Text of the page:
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RE: Rigid vs. Flexible Diaphragm

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Bruce -

With regards to your first question, IMO, I would think you would/could
apply that fading skill of "engineering judgment". But, I wouldn't design
the "soft" line for anything less than the load induced by the flexible
diaphragm analysis (FDA). Otherwise, you will be faced with similar problems
of some "tuck under" structures. IOW, if I'm visualizing your strip mall
problem correctly, I wouldn't use RDA to reduce the load at the front
storefront, but use it to increase the load at the rear wall. Sorry.

With regards to your last question, one of the documents Bucky Showalter
provided to us recently (thanks, Bucky), 2001 Edition Supplement, Special
Design Provisions for Wind and Seismic, provides pretty clear guidance. On
page 4, there is a comment in italics which reads:

"For the first iteration, an arbitrary load is applied to each line of shear
walls to determine the relative stiffness of the lines of walls. Once the
relative stiffnesses (sic) of the wall lines have been determined, the
applied lateral load is distributed proportionally. The shear walls are
redesigned and the lateral stiffness is recalculated and the applied load is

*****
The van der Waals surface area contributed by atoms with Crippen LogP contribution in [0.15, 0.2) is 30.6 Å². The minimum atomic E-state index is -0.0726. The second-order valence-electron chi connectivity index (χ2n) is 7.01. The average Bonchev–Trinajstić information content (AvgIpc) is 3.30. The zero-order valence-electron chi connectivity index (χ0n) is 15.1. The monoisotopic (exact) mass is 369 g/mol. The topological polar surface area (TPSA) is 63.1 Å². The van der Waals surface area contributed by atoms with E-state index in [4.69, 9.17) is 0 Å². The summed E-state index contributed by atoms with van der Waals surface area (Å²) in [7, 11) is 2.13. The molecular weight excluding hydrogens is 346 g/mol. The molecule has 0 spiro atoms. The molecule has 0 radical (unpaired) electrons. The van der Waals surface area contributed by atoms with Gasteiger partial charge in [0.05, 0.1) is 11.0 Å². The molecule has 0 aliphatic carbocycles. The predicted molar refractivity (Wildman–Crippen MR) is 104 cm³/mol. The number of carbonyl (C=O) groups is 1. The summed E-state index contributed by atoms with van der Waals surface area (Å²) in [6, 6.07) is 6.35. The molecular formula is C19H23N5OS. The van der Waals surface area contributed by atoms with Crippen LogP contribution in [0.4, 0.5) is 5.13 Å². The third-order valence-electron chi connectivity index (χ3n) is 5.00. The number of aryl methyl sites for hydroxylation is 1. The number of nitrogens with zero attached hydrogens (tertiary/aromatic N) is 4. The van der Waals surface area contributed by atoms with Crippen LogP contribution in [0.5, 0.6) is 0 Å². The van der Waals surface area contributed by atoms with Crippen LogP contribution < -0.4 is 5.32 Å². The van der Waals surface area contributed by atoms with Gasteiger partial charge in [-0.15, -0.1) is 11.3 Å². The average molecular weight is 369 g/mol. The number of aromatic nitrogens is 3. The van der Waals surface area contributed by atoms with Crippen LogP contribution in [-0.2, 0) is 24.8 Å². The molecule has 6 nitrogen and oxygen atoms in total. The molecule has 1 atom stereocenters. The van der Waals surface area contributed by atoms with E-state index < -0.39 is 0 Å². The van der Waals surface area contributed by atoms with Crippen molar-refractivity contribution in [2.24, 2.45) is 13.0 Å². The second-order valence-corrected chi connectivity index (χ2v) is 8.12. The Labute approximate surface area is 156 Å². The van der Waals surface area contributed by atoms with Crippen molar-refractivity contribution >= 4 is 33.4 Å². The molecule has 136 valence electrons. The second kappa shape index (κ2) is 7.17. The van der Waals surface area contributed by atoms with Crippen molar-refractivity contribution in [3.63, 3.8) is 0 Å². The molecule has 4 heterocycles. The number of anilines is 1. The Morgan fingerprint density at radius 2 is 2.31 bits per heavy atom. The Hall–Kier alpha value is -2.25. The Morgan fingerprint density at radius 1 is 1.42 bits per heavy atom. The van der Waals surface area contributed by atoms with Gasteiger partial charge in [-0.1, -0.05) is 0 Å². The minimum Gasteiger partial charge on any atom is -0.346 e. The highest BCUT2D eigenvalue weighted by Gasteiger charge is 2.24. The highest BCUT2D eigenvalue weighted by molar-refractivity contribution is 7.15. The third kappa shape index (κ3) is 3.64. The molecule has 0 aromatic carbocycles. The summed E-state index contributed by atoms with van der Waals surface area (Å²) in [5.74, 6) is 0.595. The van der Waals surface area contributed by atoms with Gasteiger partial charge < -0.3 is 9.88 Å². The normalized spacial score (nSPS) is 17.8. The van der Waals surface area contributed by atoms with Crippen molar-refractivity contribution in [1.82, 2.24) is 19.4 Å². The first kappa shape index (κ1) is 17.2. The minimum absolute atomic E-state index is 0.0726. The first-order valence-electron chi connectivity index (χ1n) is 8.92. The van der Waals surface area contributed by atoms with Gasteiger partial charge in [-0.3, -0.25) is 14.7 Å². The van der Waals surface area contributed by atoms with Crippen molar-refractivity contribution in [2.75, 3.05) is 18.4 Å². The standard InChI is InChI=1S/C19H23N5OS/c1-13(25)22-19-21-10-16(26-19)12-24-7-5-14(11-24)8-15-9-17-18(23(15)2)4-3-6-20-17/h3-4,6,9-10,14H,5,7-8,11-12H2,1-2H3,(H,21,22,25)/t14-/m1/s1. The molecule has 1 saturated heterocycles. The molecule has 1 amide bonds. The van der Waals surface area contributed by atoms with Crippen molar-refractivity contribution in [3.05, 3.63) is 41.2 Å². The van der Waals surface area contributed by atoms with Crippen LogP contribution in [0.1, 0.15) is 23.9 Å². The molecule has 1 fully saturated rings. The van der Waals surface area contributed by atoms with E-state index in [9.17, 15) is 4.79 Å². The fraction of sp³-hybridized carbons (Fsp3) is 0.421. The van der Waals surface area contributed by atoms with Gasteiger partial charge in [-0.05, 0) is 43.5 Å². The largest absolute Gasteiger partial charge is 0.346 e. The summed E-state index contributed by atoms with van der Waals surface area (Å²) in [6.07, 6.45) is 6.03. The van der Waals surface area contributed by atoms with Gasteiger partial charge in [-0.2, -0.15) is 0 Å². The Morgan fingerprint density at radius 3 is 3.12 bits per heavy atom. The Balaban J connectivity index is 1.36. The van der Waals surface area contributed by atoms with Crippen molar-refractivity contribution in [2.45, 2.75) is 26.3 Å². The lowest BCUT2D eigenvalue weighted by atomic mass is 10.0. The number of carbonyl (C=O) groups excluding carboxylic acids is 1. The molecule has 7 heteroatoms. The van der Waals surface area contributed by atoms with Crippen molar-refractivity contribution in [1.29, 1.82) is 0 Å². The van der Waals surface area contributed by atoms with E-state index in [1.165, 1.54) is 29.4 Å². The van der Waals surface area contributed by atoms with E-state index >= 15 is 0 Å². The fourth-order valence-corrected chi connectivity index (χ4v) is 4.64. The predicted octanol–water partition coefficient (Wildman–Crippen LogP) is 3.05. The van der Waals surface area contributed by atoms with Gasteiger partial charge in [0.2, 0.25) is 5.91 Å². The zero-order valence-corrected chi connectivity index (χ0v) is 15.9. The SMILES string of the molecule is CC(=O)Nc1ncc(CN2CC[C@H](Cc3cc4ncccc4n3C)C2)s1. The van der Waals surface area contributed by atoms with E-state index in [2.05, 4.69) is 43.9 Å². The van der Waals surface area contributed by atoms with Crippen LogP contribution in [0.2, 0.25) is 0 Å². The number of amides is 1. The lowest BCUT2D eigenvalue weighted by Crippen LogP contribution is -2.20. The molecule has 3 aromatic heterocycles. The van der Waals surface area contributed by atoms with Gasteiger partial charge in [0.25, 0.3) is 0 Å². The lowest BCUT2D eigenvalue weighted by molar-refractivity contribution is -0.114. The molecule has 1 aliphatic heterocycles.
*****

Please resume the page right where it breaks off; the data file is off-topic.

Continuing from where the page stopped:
re-apportioned. This is continued until convergence."

Personally, the "arbitrary load" I would apply would be from the FDA. With
regards to iterations, make sure you have your options in Excel set up so
that it will handle circular cell references (Tools, Options, Calculations,
Iteration box checked). Your problem should converge pretty quickly.

Of course, that's just my take on it.

HTH,

T. William (Bill) Allen, S.E. (CA #2607)
ALLEN DESIGNS (http://www.AllenDesigns.com)
San Juan Capistrano, CA
:-----Original Message-----
:From: Bruce Holcomb [mailto:bholcomb(--nospam--at)brpae.com]
:Sent: Wednesday, April 14, 2004 10:43 AM
:To: seaint(--nospam--at)seaint.org
:Subject: Rigid vs. Flexible Diaphragm
:
:The IBC code gives a way to check if a diaphragm is "rigid" or
:"flexible" based on the deflection of the diaphragm relative to the
:sidesway of the lateral bracing system below the level of the diaphragm.
:Does this check for "rigid" or "flexible" need to be made in both
:orthogonal directions?  Depending on the building configuration, it may
:be possible to classify a diaphragm as flexible for loading from one
:direction, but rigid for the other.  This may be the case for a building
:that is very long, but not very wide.
:
:IMO, this gets messy where you have a long, narrow building with one of
:the long sides nearly free of shear walls... such as for a strip mall
:type building.  If I check it with wind or seismic force against the
:long dimension, the diaphragm could be flexible.  For load from the
:other direction, I need the diaphragm to be rigid, since one side of the
:building is free of shear walls.
:
:Also, how do I really apply the check for "flexible" vs. "rigid"?  Do I
:assume either "flexible" or "rigid" and design the lateral force
:resisting system, then check my assumption?
:
:
:Bruce D. Holcomb, PE
:Butler, Rosenbury & Partners
:300 S. Jefferson, Suite 505
:Springfield, MO 65806
:ph. 417-865-6100
:fax 417-865-6102
:www.brpae.com
:Architecture, Engineering, Interior Design, Planning & Development
:Your Vision.  Our Focus.
:
:
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